Sometimes I’m an airhead


Remember the 22″ Harrisville 4s/4t I picked up a couple of weeks ago?  I finally got off my duff and started to work on making it usable.  It was missing a brake cable, harness cables, and a crank.  After I got it home, I realized the beater bar was out of kilter.

I added harness cables.  Don’t knock them, a girl uses what she has on hand.

After putting on a new brake cable (you’ll see that in a minute), I went about figuring out why the beater bar was only touching the castle on one side.  On the other side, it was a couple of centimeters away.  My first thought was that the wood for the beater bar was warped.  I layed the beater bar on the floor, no warping.  I put the beater bar back on the loom and looked for other causes.  Finally, I found it.  The piece of wood on the left that has the bolts that the bar sits on was different than the wood on the right.  The one on the left didn’t come all the way to the edge of the front frame, the one on the right did.  The bolt hole on the back was further away from the end than the bolt hole on the front.  I was a tad irritated, someone drilled the holes wrong.  How would I decide which bar I wanted to drill new holes in?  Which one would set the beater bar in the right place?  How would I handle the bolts the beater bar swivels on since they don’t come out of the other side of the wood?  I thought about this for a good 5 minutes.  Then it hit me.  The bar was put on backwards, or upside down, depending on how you look at it.  I didn’t have to drill any holes, I just had to flip the bar front to back.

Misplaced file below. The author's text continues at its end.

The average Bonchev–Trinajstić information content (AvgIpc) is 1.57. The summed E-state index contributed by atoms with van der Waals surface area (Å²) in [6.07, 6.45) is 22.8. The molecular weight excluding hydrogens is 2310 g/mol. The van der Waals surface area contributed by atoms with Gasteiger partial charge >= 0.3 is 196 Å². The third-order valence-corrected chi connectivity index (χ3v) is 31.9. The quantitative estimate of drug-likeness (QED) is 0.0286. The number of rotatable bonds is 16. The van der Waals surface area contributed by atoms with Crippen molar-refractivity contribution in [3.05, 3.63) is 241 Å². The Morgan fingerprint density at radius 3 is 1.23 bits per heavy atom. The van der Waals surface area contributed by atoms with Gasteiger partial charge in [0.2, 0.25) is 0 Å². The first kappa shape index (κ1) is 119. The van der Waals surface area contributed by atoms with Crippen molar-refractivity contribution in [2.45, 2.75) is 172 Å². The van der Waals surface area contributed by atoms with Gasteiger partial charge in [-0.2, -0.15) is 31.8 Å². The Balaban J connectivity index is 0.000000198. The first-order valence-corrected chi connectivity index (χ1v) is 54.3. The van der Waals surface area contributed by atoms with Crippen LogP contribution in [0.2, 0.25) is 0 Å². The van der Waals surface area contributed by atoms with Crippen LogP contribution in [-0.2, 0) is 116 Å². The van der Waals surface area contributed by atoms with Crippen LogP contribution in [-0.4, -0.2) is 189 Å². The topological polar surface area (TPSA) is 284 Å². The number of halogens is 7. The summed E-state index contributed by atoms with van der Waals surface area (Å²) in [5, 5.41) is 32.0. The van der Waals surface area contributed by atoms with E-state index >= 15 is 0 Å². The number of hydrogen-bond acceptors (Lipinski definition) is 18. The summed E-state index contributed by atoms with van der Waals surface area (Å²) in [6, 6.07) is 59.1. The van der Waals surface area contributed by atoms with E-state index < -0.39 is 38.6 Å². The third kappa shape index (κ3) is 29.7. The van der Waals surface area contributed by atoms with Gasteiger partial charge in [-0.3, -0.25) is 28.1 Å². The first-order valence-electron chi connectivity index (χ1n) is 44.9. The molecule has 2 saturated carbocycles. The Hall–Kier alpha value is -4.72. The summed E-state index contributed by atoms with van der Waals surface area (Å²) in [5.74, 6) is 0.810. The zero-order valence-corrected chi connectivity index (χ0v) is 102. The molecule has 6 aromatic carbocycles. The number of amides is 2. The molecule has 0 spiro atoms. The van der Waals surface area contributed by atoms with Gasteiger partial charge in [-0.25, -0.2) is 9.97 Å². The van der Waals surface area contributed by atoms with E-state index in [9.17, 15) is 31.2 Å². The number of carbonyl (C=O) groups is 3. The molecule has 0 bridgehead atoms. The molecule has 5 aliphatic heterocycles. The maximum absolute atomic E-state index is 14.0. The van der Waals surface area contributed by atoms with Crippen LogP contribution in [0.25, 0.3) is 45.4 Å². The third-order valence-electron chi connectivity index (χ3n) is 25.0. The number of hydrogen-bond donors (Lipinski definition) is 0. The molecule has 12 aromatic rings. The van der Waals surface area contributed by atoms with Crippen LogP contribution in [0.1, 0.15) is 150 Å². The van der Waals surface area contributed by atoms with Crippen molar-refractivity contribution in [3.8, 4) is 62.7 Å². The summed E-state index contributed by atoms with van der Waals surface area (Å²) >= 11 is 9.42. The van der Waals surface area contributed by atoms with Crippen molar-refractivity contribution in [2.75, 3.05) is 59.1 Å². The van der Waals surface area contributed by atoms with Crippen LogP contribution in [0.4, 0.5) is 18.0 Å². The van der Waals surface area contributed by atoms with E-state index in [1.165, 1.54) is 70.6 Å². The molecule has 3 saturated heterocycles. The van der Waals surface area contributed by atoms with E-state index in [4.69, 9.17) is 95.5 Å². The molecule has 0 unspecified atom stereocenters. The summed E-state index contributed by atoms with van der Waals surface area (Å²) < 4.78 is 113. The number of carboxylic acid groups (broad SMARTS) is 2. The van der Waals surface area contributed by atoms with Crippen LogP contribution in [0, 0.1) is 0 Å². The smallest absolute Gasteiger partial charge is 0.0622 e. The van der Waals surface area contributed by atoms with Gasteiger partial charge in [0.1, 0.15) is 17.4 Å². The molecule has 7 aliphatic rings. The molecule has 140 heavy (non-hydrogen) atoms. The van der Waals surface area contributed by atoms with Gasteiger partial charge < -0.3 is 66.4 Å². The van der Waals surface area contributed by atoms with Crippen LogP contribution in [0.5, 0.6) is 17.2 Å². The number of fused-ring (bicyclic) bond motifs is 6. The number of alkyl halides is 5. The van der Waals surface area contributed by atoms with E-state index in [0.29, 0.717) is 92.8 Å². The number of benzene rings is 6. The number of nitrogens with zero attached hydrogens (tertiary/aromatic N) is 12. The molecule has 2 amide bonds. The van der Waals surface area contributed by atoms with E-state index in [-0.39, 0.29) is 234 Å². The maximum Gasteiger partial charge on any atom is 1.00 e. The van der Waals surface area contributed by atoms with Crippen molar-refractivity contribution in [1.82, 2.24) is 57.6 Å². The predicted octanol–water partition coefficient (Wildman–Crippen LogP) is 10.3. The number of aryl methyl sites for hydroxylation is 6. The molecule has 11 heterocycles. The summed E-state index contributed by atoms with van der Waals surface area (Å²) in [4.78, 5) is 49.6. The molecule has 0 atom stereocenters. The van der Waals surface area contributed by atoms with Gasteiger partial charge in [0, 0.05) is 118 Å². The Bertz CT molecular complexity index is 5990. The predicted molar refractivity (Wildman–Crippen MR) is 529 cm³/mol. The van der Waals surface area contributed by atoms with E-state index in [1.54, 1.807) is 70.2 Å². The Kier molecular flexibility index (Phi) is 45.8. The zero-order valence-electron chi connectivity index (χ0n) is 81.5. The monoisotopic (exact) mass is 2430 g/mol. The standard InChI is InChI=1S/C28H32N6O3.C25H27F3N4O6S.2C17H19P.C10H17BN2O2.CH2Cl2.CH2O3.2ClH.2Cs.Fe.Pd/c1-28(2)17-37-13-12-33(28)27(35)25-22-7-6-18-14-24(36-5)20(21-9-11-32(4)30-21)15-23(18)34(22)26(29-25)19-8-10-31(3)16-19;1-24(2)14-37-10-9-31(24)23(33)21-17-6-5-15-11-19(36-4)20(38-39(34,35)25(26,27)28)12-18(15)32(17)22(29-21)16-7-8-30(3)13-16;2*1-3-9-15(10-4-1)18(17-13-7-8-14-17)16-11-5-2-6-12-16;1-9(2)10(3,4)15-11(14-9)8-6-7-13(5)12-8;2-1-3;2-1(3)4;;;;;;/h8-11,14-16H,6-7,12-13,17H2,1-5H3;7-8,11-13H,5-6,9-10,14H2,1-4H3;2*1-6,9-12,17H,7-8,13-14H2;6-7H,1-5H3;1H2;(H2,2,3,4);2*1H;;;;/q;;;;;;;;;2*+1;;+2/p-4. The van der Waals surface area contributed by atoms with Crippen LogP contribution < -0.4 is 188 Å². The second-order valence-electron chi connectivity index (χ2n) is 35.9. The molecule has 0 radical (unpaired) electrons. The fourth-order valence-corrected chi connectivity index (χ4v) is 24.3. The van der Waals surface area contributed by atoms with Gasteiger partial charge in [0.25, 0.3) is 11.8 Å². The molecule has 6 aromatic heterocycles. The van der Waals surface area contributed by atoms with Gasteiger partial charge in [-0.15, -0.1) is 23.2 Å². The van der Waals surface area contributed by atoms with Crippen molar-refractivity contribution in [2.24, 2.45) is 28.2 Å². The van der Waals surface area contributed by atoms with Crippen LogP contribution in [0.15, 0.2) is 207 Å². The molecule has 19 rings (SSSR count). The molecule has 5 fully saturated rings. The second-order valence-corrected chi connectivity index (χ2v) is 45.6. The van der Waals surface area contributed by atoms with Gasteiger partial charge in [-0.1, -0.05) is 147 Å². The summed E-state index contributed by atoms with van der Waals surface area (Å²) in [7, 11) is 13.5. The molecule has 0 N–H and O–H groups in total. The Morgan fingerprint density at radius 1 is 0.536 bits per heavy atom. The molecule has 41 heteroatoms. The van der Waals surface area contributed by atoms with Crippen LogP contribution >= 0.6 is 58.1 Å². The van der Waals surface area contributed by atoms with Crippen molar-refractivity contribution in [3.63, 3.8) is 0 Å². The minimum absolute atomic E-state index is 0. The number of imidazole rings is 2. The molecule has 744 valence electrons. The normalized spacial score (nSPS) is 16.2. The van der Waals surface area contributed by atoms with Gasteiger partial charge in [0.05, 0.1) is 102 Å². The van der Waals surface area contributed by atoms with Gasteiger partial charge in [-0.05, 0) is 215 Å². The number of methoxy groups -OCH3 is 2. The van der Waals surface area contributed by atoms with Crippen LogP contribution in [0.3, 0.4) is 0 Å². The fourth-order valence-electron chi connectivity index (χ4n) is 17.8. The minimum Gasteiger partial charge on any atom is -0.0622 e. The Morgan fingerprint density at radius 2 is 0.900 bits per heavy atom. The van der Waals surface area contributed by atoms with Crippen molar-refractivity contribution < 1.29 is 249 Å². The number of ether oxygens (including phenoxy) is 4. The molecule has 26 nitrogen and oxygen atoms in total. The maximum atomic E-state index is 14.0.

Here’s the bar view from outside the frame.

Here’s the view from the inside of the frame.

This is actually the right side bar, which looks the same as the left.  The front of the bar was to the back on the left side.  With the bolt hole closer to the end, the bar didn’t go all the way to the edge of the frame.  With the bar turned around, the swivel points weren’t at the same place on each side, which is why it was only hitting one side of the castle.  Once I flipped the bar around, the beater bar is hitting the castle perfectly.  And there’s the brake cord I mentioned earlier 🙂

For now, I think I’m going to keep this as my workshop loom and put the table loom plans on hold.  I only paid $50 for this loom, which is a lot cheaper than the table looms I was looking at.  The only thing is, is that this will be a bear to haul around.  I’m thinking about putting some wheels on it so I could tip it and roll it along.

What do you think?  Purple wheels?  I wish 🙂

I bought it from a guild that it was donated to so I didn’t get to ask the previous owner any questions, and now I wonder.. did the previous owner abandon this loom because he/she thought the loom was warped?  (I mean, warped in a bad way. Ha!)  All it took was a little time and effort and this loom is now in working condition.  It might not have the “real” parts (brake cable, harness cable, etc) but it works and that’s what matters.

I still need to get a crank substitute, which I have some leads on.

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3 Comments (+add yours?)

  1. Janice in GA
    Oct 22, 2009 @ 13:48:19

    “Warped,” haha!

    Good problem-solving there! I love it when the light comes on and you see you’ve got an easy fix!

    Reply

  2. Cindy in FL
    Oct 23, 2009 @ 03:15:59

    I have the 36″ Harrisville Loom and had the same problem when I got it used-ie, the beater bar was flipped. Glad you figured it out-a good workhorse of a loom!

    Reply

  3. Life Looms Large
    Oct 24, 2009 @ 07:28:29

    Some good loom fixing there! (Plus you got a great deal on that loom!)

    I was surprised at the round robin workshop I attended last spring. I thought a floor loom would be a nightmare to haul around, but the other workshop participants are basically so grateful to get to use floor looms, not table looms that people automatically came outside to help everyone get their cars unloaded. Only 1 of the 12 floor looms had wheels and we didn’t use them because we had to move the loom out of the trunk, up 4 stairs, over several thresholds to get to the weaving room. Before that workshop, I would have been scared to take a floor loom to a workshop, but afterward, I was wishing for an inexpensive, small floor loom I could haul around to workshops. I still have my eyes open for one!

    Enjoy!!

    Sue

    Reply

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